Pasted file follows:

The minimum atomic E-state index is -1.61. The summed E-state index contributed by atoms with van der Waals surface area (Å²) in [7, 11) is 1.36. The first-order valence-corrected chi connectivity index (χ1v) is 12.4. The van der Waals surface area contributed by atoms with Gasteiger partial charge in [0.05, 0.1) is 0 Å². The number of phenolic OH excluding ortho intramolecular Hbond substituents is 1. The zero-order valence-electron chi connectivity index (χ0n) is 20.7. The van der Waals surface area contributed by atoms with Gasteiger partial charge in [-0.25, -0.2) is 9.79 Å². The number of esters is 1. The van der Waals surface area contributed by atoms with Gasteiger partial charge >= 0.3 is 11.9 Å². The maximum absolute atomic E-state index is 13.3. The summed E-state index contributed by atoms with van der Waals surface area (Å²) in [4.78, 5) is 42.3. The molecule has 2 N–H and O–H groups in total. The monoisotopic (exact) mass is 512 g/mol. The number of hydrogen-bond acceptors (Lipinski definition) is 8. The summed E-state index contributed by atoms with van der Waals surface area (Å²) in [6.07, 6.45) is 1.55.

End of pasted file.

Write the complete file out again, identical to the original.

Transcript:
The minimum atomic E-state index is -1.61. The summed E-state index contributed by atoms with van der Waals surface area (Å²) in [7, 11) is 1.36. The first-order valence-corrected chi connectivity index (χ1v) is 12.4. The van der Waals surface area contributed by atoms with Gasteiger partial charge in [0.05, 0.1) is 0 Å². The number of phenolic OH excluding ortho intramolecular Hbond substituents is 1. The zero-order valence-electron chi connectivity index (χ0n) is 20.7. The van der Waals surface area contributed by atoms with Gasteiger partial charge in [-0.25, -0.2) is 9.79 Å². The number of esters is 1. The van der Waals surface area contributed by atoms with Gasteiger partial charge >= 0.3 is 11.9 Å². The maximum absolute atomic E-state index is 13.3. The summed E-state index contributed by atoms with van der Waals surface area (Å²) in [4.78, 5) is 42.3. The molecule has 2 N–H and O–H groups in total. The monoisotopic (exact) mass is 512 g/mol. The number of hydrogen-bond acceptors (Lipinski definition) is 8. The summed E-state index contributed by atoms with van der Waals surface area (Å²) in [6.07, 6.45) is 1.55.